MELBOURNE, Aug 6 -The nation's first two Pathways in Technology Early Career High schools will target disadvantaged young students and foster new ties between industry and education in Geelong and Ballarat.
Abbott says the P-Tech schools will mirror a Pathways in Technology college he visited on a recent US tour.
"I went to visit what's called a a P-Tech school in Brooklyn, which is a very tough part of town," Abbott told reporters in Geelong.
"But because of the integration of business into the education system, kids who might have ended up without much of a future were going on to get jobs with IBM, one of the world's greatest companies."
The pilot programs will begin in 2016 in Geelong at Newcomb Secondary College and at Federation College in Ballarat.
P-Tech students will be supported by industry mentors as they work towards a science, technology, engineering or mathematics-related diploma or associate degree.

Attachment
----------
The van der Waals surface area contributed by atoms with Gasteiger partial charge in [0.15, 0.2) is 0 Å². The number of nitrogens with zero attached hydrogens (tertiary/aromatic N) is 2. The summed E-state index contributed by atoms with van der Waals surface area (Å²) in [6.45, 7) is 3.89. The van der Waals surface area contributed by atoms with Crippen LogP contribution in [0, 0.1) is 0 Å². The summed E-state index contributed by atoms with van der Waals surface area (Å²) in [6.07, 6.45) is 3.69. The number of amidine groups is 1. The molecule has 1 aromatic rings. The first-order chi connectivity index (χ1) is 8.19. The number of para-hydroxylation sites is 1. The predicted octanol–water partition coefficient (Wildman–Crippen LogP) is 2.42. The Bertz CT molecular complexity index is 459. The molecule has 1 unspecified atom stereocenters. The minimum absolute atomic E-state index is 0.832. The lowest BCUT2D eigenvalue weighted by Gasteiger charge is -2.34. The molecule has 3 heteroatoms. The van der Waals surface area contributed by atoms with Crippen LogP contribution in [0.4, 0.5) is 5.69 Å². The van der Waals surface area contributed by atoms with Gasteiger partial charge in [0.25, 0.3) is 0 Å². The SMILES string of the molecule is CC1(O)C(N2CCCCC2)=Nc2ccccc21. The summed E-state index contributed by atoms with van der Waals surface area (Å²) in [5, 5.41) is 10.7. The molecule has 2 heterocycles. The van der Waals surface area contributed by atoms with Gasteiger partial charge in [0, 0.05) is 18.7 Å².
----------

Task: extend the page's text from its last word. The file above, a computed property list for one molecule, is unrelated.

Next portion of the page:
The Federal Government has also put $14 million towards the opening of a new Advanced Manufacturing Growth Centre at Deakin University, and a further $1.3 million for regional job seeker support programs.
"Geelong is a region in transition - from traditional smokestack industries to a dynamic, modern economy based on higher education, advanced manufacturing and tourism," Abbott said.
The region has been hard hit by the 2014 closure of Alcoa's aluminium smelter at Point Henry, and also the winding-up of Australia's car industry.
Ford is due to cease car manufacturing at its Geelong factory in 2016.